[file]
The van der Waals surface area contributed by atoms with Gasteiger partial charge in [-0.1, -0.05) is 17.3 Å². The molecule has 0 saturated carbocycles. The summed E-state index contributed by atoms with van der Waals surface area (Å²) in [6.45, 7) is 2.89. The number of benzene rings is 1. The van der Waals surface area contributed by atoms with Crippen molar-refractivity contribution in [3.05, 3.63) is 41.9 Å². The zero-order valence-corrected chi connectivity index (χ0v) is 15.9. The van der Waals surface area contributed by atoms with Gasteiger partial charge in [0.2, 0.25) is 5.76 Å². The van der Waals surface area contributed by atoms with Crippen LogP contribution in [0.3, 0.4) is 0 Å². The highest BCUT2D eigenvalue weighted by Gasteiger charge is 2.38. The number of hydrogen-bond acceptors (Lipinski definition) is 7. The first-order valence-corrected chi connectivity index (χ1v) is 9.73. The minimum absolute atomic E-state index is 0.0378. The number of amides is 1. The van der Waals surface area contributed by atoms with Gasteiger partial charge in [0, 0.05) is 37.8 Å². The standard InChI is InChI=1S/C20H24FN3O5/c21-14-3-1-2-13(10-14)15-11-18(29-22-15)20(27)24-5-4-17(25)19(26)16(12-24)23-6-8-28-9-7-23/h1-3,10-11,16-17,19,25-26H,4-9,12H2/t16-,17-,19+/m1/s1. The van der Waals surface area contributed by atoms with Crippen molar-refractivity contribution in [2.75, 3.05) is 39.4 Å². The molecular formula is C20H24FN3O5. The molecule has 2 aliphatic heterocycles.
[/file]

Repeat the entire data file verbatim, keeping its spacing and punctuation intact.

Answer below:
The van der Waals surface area contributed by atoms with Gasteiger partial charge in [-0.1, -0.05) is 17.3 Å². The molecule has 0 saturated carbocycles. The summed E-state index contributed by atoms with van der Waals surface area (Å²) in [6.45, 7) is 2.89. The number of benzene rings is 1. The van der Waals surface area contributed by atoms with Crippen molar-refractivity contribution in [3.05, 3.63) is 41.9 Å². The zero-order valence-corrected chi connectivity index (χ0v) is 15.9. The van der Waals surface area contributed by atoms with Gasteiger partial charge in [0.2, 0.25) is 5.76 Å². The van der Waals surface area contributed by atoms with Crippen LogP contribution in [0.3, 0.4) is 0 Å². The highest BCUT2D eigenvalue weighted by Gasteiger charge is 2.38. The number of hydrogen-bond acceptors (Lipinski definition) is 7. The first-order valence-corrected chi connectivity index (χ1v) is 9.73. The minimum absolute atomic E-state index is 0.0378. The number of amides is 1. The van der Waals surface area contributed by atoms with Gasteiger partial charge in [0, 0.05) is 37.8 Å². The standard InChI is InChI=1S/C20H24FN3O5/c21-14-3-1-2-13(10-14)15-11-18(29-22-15)20(27)24-5-4-17(25)19(26)16(12-24)23-6-8-28-9-7-23/h1-3,10-11,16-17,19,25-26H,4-9,12H2/t16-,17-,19+/m1/s1. The van der Waals surface area contributed by atoms with Crippen molar-refractivity contribution in [2.75, 3.05) is 39.4 Å². The molecular formula is C20H24FN3O5. The molecule has 2 aliphatic heterocycles.